The World Zionist Organization comes closest to what Fridman envisions. It was founded by Theodor Herzl at the first Zionist Congress in Basle in 1897, is committed to promoting Israel, with Jerusalem its capital, and it’s made up of delegates elected from international Zionist federations and organizations around the world, including Hadassah, B’nai Brith, the World Sephardi Federation and representatives of the major religious streams.
But when was the last time you voted in a WZO election, or heard about its activities? That tells you something about its clout.
A bold aspect of Fridman’s plan is to have a truly global representation of Jews taking part in an election of the diaspora assembly, based on creating a census of all Jews outside of Israel. When I suggested that many Jews would be reluctant to participate in a worldwide registration effort, as it could conjure up nightmares of past efforts in world history to single out and target Jews, he said that times have changed. “Today, a time of increasing assimilation, is the right time” to launch and promote a voluntary registry of all Jews, by country, based on the definition of Who Is A Jew in Israel’s Law of Return, Fridman said. And he is prepared to underwrite the costly and complex venture, which he said could be aided by cutting-edge technology. Fridman believes that a transparent and transcontinental campaign to elect representatives to an official diaspora assembly would motivate and inspire world Jewry and deepen their connection to Israel and to each other.
One major obstacle to Fridman’s proposal is that in Israel, where seemingly every aspect of domestic life is political, diaspora Jews are not represented in political life. At present, when American Jewish leaders lobby the coalition or Knesset members for an issue of significant importance here, they are told, in effect, “come back when you have a constituency that has a say in our elections.” Until then, Israeli officials insist, advocating for a diaspora position doesn’t add up to votes and isn’t worth the effort.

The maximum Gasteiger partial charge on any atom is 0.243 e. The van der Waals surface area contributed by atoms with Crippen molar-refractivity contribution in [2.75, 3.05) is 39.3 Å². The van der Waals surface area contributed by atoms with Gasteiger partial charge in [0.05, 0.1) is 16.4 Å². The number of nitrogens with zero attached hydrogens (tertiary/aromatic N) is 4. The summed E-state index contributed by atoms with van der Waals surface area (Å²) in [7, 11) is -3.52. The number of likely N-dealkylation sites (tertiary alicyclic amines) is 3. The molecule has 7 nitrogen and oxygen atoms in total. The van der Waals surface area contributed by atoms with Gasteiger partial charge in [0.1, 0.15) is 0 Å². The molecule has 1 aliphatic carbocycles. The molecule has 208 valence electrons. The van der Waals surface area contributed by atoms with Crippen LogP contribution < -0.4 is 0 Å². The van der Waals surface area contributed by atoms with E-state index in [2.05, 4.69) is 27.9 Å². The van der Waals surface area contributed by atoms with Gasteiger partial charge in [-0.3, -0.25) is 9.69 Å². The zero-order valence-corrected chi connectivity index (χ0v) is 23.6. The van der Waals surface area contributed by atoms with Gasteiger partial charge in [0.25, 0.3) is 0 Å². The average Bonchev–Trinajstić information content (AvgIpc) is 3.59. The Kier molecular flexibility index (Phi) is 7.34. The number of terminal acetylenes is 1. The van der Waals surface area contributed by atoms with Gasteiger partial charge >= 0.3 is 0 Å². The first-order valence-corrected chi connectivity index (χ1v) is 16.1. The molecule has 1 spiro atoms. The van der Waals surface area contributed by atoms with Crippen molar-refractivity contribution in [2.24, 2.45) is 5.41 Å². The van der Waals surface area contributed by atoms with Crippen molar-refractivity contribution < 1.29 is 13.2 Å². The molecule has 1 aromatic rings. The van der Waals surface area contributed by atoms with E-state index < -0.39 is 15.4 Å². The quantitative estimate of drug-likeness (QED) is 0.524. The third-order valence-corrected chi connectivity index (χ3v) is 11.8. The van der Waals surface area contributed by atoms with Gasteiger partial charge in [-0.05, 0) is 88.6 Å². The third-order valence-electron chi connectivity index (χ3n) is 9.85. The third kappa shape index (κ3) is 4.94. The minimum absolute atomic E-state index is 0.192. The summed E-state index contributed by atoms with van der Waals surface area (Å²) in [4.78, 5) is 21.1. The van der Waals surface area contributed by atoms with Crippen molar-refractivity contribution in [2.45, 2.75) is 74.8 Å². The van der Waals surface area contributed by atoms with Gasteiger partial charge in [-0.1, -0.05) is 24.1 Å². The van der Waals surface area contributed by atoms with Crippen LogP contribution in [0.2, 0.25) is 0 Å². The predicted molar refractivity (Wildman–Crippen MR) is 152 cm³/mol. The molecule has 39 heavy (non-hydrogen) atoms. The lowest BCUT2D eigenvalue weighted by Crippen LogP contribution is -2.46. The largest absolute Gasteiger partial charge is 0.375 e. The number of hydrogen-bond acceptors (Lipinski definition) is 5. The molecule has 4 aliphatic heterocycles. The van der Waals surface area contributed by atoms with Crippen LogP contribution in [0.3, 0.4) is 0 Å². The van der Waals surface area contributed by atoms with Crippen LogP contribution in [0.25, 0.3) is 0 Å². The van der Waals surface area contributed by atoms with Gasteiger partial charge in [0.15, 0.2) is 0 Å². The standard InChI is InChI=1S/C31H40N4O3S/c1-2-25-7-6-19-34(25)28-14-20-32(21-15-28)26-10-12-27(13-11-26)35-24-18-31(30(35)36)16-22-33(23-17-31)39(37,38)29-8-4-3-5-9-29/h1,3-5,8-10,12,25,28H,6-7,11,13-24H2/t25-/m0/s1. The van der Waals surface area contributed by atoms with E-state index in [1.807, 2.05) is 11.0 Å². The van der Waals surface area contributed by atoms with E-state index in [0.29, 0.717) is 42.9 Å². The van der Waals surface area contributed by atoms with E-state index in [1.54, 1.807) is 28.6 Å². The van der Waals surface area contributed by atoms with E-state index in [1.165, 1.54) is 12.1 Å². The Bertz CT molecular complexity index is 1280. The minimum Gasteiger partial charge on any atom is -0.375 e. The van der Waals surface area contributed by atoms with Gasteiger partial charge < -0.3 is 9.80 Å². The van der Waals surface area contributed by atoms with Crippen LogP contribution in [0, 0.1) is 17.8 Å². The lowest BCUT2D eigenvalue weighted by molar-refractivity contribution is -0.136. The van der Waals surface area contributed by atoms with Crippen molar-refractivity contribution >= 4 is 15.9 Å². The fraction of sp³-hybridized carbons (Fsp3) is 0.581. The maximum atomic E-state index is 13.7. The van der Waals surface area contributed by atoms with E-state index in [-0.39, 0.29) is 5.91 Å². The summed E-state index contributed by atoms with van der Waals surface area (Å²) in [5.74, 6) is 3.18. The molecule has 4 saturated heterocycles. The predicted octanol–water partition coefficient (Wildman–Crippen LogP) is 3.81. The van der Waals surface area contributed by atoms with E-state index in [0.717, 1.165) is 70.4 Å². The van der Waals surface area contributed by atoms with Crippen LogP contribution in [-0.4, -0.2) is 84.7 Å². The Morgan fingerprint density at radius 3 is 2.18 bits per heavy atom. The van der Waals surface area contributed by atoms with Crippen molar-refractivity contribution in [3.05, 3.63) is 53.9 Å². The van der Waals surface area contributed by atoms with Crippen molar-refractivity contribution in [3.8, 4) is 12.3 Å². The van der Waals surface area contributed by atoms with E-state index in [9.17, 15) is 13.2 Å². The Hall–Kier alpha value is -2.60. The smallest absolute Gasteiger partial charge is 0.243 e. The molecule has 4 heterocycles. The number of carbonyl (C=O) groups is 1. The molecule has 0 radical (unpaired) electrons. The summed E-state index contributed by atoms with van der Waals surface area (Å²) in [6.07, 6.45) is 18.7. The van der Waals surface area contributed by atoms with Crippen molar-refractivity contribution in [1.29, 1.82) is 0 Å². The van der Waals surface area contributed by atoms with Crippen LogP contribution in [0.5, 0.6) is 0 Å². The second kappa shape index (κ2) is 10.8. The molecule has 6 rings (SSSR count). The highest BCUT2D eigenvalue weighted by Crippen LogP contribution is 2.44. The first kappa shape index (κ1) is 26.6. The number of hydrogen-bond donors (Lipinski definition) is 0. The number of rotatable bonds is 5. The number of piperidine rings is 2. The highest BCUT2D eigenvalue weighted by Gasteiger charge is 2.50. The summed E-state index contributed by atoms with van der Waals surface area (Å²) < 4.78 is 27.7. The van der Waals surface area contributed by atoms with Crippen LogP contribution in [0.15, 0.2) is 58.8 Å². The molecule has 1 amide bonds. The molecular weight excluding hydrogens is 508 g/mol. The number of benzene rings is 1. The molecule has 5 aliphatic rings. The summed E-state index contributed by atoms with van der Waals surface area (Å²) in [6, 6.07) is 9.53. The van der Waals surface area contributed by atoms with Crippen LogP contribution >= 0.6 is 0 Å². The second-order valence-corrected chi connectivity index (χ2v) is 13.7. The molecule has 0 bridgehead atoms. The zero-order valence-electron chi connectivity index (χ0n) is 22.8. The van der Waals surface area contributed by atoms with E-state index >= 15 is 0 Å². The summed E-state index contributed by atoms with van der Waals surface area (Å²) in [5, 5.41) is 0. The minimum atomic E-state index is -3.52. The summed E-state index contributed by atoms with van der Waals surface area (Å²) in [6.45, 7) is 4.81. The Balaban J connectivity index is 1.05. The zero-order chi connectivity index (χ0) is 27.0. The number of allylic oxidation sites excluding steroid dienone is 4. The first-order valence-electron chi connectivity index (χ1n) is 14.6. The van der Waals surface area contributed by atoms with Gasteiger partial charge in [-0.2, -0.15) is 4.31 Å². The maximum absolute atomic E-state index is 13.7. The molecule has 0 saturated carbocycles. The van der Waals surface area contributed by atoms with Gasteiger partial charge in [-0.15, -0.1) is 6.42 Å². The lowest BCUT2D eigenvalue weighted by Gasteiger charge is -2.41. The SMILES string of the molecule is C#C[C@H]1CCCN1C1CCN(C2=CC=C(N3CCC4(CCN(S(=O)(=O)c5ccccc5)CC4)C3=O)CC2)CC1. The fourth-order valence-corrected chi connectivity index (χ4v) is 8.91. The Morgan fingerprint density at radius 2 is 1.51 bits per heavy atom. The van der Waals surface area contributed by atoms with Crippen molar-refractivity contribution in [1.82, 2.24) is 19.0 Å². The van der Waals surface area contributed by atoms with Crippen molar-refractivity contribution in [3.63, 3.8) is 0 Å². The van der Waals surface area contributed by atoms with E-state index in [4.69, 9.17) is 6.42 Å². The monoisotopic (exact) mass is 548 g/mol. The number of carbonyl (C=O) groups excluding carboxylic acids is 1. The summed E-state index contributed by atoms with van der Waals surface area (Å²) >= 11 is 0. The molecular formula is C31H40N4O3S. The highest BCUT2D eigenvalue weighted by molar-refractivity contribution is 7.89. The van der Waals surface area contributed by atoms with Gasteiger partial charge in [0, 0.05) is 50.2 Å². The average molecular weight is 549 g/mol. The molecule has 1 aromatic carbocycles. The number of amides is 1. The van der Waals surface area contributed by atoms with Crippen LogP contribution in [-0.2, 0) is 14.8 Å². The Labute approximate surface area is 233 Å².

The most recent and blatant example was Prime Minister Benjamin Netanyahu’s reneging on a long-planned compromise in June that would have assured enhanced egalitarian prayer at the Kotel and given liberal denominations a voice in administering policy in the area surrounding the Western Wall. The coalition also backed a bill that would give the fundamentalist Chief Rabbinate a monopoly over conversions in Israel.
The prime minister’s rationale was that if he had not fallen in line with the charedi parties in his government, his coalition would have collapsed. So much for promises and addressing the concerns of the majority of diaspora Jewry.
While Netanyahu has described his role as the defender and protector of Jews everywhere, a member of his entourage told me last month that, regrettably, the prime minister is more concerned about maintaining close relations with evangelical Christians in the U.S., who are deeply loyal to him and number in the tens of millions, than with the majority of American Jews, who Netanyahu believes will go on supporting Jerusalem even if they get upset at government policies at times.
If true, that’s a dangerous and cynical calculation. (And surveys indicate that younger Evangelicals are less supportive of Israel than their elders.)
All of which makes Michael Fridman’s campaign more timely and intriguing. He’s right in asserting that the diaspora-Israel relationship is precious — and in danger of continuing erosion unless a bold effort is made to restore it.
“I worry that 50 years from now, diaspora communities could disappear,” Fridman told me. “We need to find a way for the majority of diaspora Jews to feel engaged.” And, I would add, for Israel to recognize its own need to help preserve and sustain a vibrant diaspora.
For now, the prospect of an enlightened Israeli leadership offering world Jewry a new level of consultation and input in key decisions seems remote. But one has to start somewhere, and Fridman’s proposal deserves serious consideration. As Herzl put it more elegantly: “If you will it, it is no dream.”